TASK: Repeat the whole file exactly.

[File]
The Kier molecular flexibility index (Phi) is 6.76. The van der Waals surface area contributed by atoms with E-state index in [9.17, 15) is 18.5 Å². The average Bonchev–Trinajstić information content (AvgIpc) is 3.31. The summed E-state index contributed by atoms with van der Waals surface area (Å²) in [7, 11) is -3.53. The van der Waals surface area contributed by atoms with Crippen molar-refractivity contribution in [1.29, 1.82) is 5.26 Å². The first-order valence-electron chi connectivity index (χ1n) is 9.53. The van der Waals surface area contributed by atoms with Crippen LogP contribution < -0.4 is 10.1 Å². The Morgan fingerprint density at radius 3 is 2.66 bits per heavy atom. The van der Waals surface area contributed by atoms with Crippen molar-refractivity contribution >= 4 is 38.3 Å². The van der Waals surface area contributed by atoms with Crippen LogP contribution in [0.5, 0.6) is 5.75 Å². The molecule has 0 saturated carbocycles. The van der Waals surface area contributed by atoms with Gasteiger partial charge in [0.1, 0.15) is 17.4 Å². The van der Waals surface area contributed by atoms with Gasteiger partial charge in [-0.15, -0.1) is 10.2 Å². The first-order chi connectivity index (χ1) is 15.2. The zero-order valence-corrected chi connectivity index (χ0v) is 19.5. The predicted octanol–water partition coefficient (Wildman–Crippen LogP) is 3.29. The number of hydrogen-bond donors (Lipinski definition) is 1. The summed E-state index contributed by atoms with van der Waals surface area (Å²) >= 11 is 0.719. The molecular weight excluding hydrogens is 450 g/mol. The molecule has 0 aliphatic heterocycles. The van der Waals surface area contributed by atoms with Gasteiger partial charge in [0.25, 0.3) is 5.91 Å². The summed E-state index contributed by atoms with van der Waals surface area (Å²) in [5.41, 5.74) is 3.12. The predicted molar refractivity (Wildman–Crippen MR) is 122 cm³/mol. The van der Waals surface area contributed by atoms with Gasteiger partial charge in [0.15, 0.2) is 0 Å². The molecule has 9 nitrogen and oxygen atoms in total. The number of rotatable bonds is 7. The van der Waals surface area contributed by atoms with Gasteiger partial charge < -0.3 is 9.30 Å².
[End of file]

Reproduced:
The Kier molecular flexibility index (Phi) is 6.76. The van der Waals surface area contributed by atoms with E-state index in [9.17, 15) is 18.5 Å². The average Bonchev–Trinajstić information content (AvgIpc) is 3.31. The summed E-state index contributed by atoms with van der Waals surface area (Å²) in [7, 11) is -3.53. The van der Waals surface area contributed by atoms with Crippen molar-refractivity contribution in [1.29, 1.82) is 5.26 Å². The first-order valence-electron chi connectivity index (χ1n) is 9.53. The van der Waals surface area contributed by atoms with Crippen LogP contribution < -0.4 is 10.1 Å². The Morgan fingerprint density at radius 3 is 2.66 bits per heavy atom. The van der Waals surface area contributed by atoms with Crippen molar-refractivity contribution >= 4 is 38.3 Å². The van der Waals surface area contributed by atoms with Crippen LogP contribution in [0.5, 0.6) is 5.75 Å². The molecule has 0 saturated carbocycles. The van der Waals surface area contributed by atoms with Gasteiger partial charge in [0.1, 0.15) is 17.4 Å². The van der Waals surface area contributed by atoms with Gasteiger partial charge in [-0.15, -0.1) is 10.2 Å². The first-order chi connectivity index (χ1) is 15.2. The zero-order valence-corrected chi connectivity index (χ0v) is 19.5. The predicted octanol–water partition coefficient (Wildman–Crippen LogP) is 3.29. The number of hydrogen-bond donors (Lipinski definition) is 1. The summed E-state index contributed by atoms with van der Waals surface area (Å²) >= 11 is 0.719. The molecular weight excluding hydrogens is 450 g/mol. The molecule has 0 aliphatic heterocycles. The van der Waals surface area contributed by atoms with Gasteiger partial charge in [0.25, 0.3) is 5.91 Å². The summed E-state index contributed by atoms with van der Waals surface area (Å²) in [5.41, 5.74) is 3.12. The predicted molar refractivity (Wildman–Crippen MR) is 122 cm³/mol. The van der Waals surface area contributed by atoms with Gasteiger partial charge in [0.15, 0.2) is 0 Å². The molecule has 9 nitrogen and oxygen atoms in total. The number of rotatable bonds is 7. The van der Waals surface area contributed by atoms with Gasteiger partial charge < -0.3 is 9.30 Å².